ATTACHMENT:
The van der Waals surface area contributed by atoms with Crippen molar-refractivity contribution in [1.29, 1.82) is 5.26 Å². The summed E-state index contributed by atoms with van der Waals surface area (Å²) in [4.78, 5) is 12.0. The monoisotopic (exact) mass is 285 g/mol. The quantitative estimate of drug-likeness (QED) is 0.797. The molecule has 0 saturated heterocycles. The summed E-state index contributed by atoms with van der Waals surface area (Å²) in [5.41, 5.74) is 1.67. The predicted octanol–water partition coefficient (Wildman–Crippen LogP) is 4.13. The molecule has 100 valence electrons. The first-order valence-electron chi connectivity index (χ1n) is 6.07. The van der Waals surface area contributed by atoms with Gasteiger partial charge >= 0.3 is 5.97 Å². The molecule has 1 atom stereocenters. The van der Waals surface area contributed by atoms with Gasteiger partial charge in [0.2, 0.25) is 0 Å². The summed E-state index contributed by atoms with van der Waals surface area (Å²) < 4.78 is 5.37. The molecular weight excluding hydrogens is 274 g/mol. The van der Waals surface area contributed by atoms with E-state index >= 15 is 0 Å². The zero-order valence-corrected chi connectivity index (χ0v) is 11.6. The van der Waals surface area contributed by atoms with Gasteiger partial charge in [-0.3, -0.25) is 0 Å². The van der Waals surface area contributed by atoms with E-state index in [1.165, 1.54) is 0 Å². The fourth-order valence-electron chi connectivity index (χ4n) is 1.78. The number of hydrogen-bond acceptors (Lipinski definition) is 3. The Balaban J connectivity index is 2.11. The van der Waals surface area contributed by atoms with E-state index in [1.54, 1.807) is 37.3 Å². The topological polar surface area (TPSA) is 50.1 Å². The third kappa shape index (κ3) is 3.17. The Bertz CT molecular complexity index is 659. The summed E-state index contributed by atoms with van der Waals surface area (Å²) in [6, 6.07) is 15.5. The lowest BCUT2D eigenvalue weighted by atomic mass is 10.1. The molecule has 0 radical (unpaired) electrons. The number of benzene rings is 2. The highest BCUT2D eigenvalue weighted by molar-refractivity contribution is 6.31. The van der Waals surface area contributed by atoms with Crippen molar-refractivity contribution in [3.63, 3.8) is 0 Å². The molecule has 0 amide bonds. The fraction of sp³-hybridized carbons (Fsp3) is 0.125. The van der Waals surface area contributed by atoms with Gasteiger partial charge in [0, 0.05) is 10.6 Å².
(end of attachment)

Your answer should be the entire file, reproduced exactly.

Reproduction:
The van der Waals surface area contributed by atoms with Crippen molar-refractivity contribution in [1.29, 1.82) is 5.26 Å². The summed E-state index contributed by atoms with van der Waals surface area (Å²) in [4.78, 5) is 12.0. The monoisotopic (exact) mass is 285 g/mol. The quantitative estimate of drug-likeness (QED) is 0.797. The molecule has 0 saturated heterocycles. The summed E-state index contributed by atoms with van der Waals surface area (Å²) in [5.41, 5.74) is 1.67. The predicted octanol–water partition coefficient (Wildman–Crippen LogP) is 4.13. The molecule has 100 valence electrons. The first-order valence-electron chi connectivity index (χ1n) is 6.07. The van der Waals surface area contributed by atoms with Gasteiger partial charge >= 0.3 is 5.97 Å². The molecule has 1 atom stereocenters. The van der Waals surface area contributed by atoms with Gasteiger partial charge in [0.2, 0.25) is 0 Å². The summed E-state index contributed by atoms with van der Waals surface area (Å²) < 4.78 is 5.37. The molecular weight excluding hydrogens is 274 g/mol. The van der Waals surface area contributed by atoms with E-state index >= 15 is 0 Å². The zero-order valence-corrected chi connectivity index (χ0v) is 11.6. The van der Waals surface area contributed by atoms with Gasteiger partial charge in [-0.3, -0.25) is 0 Å². The van der Waals surface area contributed by atoms with E-state index in [1.165, 1.54) is 0 Å². The fourth-order valence-electron chi connectivity index (χ4n) is 1.78. The number of hydrogen-bond acceptors (Lipinski definition) is 3. The Balaban J connectivity index is 2.11. The van der Waals surface area contributed by atoms with E-state index in [1.54, 1.807) is 37.3 Å². The topological polar surface area (TPSA) is 50.1 Å². The third kappa shape index (κ3) is 3.17. The Bertz CT molecular complexity index is 659. The summed E-state index contributed by atoms with van der Waals surface area (Å²) in [6, 6.07) is 15.5. The lowest BCUT2D eigenvalue weighted by atomic mass is 10.1. The molecule has 0 radical (unpaired) electrons. The number of benzene rings is 2. The highest BCUT2D eigenvalue weighted by molar-refractivity contribution is 6.31. The van der Waals surface area contributed by atoms with Crippen molar-refractivity contribution in [3.63, 3.8) is 0 Å². The molecule has 0 amide bonds. The fraction of sp³-hybridized carbons (Fsp3) is 0.125. The van der Waals surface area contributed by atoms with Gasteiger partial charge in [0, 0.05) is 10.6 Å².